In recent years there’s been a shift in open source to trying to attach ethics to licenses. Open source developers have tried to use licensing to block use of their software by actors (or, rather, actions) they don’t like. So there’s the Hippocratic License, the anti-996 license and more. I’ve argued against these licenses as essentially unenforceable, creating far more problems than they purport to solve.
In light of the exceptional open source software that Facebook creates, I’d argue there’s one more reason to eschew such licensing: Great code needn’t correlate with great code authors. Or, otherwise put, you can despise Facebook while loving the code it releases.
SEE: A guide to The Open Source Index and GitHub projects checklist (TechRepublic Premium)
What’s not to love?
There’s a multiple choice of reasons to dislike Facebook. Maybe it’s the way Facebook handles user privacy. (There’s no shortage of permutations of this one.). Maybe it’s the negative effects Facebook has had on elections and national discourse. Or, in my case, maybe you just don’t like how it tweaks algorithms to ensure you see content that will make you more likely to click ads, not necessarily to become a better, more informed person.
I really, really dislike Facebook. I got off the platform a few years ago and have never once felt compelled to get back on. Sometimes I have missed the fakery of Instagram (a Facebook app), but a quick glance reminds me that, no, I’m not missing anything by watching the highlight reels of others’ lives.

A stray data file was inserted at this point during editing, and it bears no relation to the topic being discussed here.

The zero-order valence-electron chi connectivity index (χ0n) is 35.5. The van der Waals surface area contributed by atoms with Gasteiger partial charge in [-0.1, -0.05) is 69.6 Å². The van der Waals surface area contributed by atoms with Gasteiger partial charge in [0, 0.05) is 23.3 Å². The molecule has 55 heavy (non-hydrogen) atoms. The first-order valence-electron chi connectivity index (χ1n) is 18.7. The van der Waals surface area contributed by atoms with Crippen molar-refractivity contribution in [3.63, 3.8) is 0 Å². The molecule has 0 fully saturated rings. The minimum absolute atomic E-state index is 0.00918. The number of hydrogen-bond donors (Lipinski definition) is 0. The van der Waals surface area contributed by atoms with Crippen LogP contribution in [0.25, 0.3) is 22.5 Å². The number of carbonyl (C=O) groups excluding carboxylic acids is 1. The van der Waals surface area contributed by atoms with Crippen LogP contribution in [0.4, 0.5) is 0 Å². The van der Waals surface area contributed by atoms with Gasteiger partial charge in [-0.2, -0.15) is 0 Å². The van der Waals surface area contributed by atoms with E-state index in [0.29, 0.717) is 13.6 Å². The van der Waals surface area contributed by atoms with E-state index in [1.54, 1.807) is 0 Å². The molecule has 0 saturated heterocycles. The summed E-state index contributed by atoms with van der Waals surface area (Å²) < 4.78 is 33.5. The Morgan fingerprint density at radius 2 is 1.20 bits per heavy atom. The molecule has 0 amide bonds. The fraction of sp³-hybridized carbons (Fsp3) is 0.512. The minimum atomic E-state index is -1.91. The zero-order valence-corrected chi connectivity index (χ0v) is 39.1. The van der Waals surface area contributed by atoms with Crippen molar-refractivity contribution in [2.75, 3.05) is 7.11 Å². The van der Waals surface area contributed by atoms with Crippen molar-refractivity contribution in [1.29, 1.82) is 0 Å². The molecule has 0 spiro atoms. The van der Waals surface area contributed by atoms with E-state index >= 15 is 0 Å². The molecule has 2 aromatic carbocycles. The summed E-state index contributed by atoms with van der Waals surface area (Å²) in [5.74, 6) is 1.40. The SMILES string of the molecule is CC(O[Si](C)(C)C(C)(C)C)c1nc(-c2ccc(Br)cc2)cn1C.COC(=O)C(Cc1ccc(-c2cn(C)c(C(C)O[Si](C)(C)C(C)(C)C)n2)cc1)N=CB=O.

And yet…Facebook does profound good with the code it releases. Am I allowed to give its open source code a thumbs up?
Creator and created
I hope so because Facebook has created a treasure trove of open source software, and continues to add to the pile. For example, Facebook just released a video dataset (“Casual Conversations”) to help uncover artificial intelligence bias. Yes, you could cynically say that Facebook is hardly the right party to talk about algorithmic bias, but this software is separate from the company.
In fact, Facebook has been the source of exceptionally powerful open source for a long time. Need a great database? Facebook launched Apache Cassandra in 2008. Building a mobile app? Facebook released React in 2013 (and relicensed it to be more permissive in 2017, in the wake of criticism). Want a great project for deep learning? Facebook created PyTorch in 2017. And then there’s GraphQL, Presto and much more.
But should you use that code, if you feel about Facebook as I do? Can you trust Facebook?
Here’s the thing: With open source software, you don’t have to trust the creator of the software. Because of the licensing, the code is somewhat self-contained. Worried about what might be inside? Look at the code. Worried about the future of the project? Fork it. In open source, you never need be hostage to the source of the software.
This brings me back to the so-called ethical licenses. They try to make the creator of the software persist as a presence for the downstream developer of the software, and that strikes me as wrong-headed. One of the virtues of open source is that, in open source, nobody knows that you’re a dog, as it were. All that really matters is the code and the license that frees it from the originator thereof. This means I can use Facebook (or insert any company or individual with whom you may disagree) code without concern, and so can you.
Disclosure: I work for AWS, but the views expressed herein are mine.